Claes Janszoon Visscher; 1587 - 1652.
Nicolaes Visscher I, son; 1618 - 1679.
Nicolaes Visscher II, grand son; 1649 - 1702.
Elizabeth Visscher, his wife; c1650 - c1730.
For almost a century, the Visscher family stood as one of the most prominent art dealers and map makers in Amsterdam. Claes seems to have studied under Jodocus Hondius, and later purchased a number of plates from Petrus Kaerius with which he published his first atlas. From 1638 on, he often signed his work with the latinized form of his name: Piscator.
He was mostly known for his richly illustrated scenes of battles and sieges, and for intricately decorated large world maps, replete with allegories and vignette (he is considered as the pioneer of the “Carte à figures” style, later adopted by Blaeu, Jansson and Speed in particular). In 1649 he issued the “Tabularum geographicarum contractarum”, an enhanced remake of the immensely popular 1598 Barent Langenes “Caert Thresoor”.
His son, and then his grand son, continued publishing and updating a considerable number of maps and atlases. Of note from Nicolaes I in 1656 the “Atlas contractus orbis terrarum”, fromNicolaes II in 1683 his “Atlas minor” (which in spite of his name was printed in a full folio format). And lastly, from Elizabeth in 1702 her “Atlas major”.
Orbis terrarum typus de integro in plurimis emendatus auctus et inculculis illustratus
This extremely rare map (18 5/8” X 14 ¼’) is attributed to Nicolaes I Visscher. Its title and the delineation of the continents are identical to the 1614 Claes Vissher world map (safe for the “autralian continent”).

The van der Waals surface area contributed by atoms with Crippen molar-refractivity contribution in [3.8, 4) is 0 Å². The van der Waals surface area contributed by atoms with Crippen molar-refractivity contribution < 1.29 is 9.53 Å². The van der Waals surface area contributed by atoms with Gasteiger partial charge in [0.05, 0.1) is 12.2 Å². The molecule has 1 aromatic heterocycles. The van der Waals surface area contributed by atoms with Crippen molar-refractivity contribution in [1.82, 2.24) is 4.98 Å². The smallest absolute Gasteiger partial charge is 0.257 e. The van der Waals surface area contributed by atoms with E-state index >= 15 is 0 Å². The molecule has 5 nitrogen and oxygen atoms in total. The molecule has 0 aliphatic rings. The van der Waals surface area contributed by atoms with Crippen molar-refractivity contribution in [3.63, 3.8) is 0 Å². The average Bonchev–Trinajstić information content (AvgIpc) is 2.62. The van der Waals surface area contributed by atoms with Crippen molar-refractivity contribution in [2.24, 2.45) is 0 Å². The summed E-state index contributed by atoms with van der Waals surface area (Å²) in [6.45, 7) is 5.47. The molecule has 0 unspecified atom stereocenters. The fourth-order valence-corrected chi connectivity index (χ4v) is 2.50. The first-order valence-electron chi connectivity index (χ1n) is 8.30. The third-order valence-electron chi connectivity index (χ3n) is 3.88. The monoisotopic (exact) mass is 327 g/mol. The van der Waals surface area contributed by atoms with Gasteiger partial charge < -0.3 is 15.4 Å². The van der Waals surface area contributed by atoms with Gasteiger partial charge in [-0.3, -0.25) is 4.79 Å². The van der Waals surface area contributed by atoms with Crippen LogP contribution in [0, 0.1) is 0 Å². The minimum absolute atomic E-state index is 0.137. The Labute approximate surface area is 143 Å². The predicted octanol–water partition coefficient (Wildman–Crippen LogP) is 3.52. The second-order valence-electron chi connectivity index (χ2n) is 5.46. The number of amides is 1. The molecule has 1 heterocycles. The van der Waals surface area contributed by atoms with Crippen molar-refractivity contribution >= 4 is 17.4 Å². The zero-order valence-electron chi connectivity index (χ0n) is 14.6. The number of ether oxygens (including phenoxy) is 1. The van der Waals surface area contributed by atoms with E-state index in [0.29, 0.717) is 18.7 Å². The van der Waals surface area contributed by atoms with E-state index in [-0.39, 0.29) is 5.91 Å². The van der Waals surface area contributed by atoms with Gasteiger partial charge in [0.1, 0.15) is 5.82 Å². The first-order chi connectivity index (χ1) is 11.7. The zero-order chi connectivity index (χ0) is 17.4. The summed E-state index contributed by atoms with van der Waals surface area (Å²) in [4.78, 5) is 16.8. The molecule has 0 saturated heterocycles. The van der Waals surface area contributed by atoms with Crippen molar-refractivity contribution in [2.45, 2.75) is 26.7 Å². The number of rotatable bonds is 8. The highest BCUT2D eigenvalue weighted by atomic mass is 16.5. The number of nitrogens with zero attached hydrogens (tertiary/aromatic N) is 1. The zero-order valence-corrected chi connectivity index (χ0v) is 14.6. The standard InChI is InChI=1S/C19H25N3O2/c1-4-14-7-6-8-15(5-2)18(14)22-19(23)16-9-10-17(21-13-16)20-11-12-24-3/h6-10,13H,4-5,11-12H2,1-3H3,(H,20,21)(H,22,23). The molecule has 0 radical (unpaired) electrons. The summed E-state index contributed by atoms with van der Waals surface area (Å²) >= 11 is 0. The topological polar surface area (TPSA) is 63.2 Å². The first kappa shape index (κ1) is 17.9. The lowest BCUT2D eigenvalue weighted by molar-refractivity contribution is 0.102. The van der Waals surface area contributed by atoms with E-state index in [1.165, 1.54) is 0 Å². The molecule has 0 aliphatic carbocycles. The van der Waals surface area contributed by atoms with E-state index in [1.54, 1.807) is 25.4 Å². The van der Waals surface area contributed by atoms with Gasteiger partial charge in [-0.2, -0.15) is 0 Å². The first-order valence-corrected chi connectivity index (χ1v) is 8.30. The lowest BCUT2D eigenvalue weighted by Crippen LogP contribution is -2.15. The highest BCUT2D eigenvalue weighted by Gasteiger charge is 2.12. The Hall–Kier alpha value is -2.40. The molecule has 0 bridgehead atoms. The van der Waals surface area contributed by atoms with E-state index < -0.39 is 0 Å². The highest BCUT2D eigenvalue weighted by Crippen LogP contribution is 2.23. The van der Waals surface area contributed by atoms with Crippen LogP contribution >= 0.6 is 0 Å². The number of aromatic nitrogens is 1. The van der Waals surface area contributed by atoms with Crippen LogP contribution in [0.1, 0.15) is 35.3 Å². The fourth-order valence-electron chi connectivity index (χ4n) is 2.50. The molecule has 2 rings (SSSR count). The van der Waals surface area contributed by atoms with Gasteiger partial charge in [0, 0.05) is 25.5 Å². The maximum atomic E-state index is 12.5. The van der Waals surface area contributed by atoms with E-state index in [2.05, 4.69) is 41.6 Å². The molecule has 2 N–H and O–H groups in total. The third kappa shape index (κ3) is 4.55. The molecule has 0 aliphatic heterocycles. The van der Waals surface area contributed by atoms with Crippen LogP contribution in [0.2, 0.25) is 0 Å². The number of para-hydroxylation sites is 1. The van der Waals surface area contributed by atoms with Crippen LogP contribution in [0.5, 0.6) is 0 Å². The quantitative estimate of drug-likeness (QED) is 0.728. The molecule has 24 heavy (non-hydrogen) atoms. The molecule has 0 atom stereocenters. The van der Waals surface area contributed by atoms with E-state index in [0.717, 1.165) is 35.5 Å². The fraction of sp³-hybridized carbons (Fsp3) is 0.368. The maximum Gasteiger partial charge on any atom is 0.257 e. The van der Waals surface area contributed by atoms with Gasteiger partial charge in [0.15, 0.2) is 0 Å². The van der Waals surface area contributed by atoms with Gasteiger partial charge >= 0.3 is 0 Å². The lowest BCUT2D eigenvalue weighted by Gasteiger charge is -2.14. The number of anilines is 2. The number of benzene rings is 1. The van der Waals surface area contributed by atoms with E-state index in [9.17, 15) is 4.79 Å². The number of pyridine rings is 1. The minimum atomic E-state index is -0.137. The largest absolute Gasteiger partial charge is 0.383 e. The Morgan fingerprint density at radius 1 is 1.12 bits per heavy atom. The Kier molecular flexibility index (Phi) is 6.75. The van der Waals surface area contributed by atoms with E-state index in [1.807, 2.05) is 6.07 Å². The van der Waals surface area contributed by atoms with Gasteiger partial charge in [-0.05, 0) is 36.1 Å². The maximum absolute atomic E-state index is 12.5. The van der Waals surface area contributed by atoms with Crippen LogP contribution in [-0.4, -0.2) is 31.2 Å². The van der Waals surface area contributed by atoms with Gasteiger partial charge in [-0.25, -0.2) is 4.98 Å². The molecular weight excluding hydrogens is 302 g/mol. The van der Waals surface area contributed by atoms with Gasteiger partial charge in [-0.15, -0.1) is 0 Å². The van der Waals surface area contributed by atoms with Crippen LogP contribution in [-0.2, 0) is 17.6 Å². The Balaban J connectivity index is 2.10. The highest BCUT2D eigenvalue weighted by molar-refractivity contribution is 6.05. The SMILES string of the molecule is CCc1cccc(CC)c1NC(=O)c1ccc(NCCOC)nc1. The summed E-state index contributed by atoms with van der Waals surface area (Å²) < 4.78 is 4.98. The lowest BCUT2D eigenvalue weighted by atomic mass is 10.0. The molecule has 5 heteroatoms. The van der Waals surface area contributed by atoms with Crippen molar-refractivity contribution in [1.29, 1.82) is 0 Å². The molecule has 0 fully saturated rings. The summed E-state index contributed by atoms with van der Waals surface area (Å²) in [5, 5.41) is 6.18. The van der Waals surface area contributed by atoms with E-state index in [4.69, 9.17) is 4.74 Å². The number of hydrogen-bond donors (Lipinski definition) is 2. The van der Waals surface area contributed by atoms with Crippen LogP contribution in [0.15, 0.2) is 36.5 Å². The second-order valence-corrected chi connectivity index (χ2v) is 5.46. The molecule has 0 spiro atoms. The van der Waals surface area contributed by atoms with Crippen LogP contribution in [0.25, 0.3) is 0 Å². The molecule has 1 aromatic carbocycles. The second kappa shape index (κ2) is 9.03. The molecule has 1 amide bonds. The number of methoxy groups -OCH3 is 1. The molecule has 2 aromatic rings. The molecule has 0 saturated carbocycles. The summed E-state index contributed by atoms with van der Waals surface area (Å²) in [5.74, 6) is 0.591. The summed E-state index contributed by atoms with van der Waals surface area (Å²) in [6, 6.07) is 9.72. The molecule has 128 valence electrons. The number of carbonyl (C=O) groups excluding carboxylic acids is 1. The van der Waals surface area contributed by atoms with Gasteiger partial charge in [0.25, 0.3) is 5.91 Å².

Since 1640, the Visschers have been known to have produced world maps for inclusion in bibles, with a well documented case of first state in 1657 (see Shirley’s “mapping of the world”, p 425).
What makes this example unique is that it differs from later “dutch bible” maps in three aspects:
- it has a decorative border.
- it is larger (almost 2 inches taller).
- it was included in a german geography/historic travel book.
Otherwise, it is similar, with the same layout, commentaries, and lack of identification of the author. The discoveries of Abel Tasman are reported: Tasmania (or Avandiemens landt, a misspelled name for the then dutch governor of Batavia: van Dieman) and the east coast of New Zealand,… forcing the rethinking of the contour of the southernmost continent.
Note that California is still portrayed as a peninsula (while most of the cartographers had adopted the 1625 Henry Briggs delineation of Baja as an island). While la Florida covers most of the east Mississippi basin.
German text on verso.
Note also that both the accepted standard representation of the earth centric Ptolemy system, and the “hypothetical” Copernicus sun centric system are shown… not long before this map was issued, in 1633 Galileo had been condemned by the roman Church for spreading the heresy, hence prudence obliged.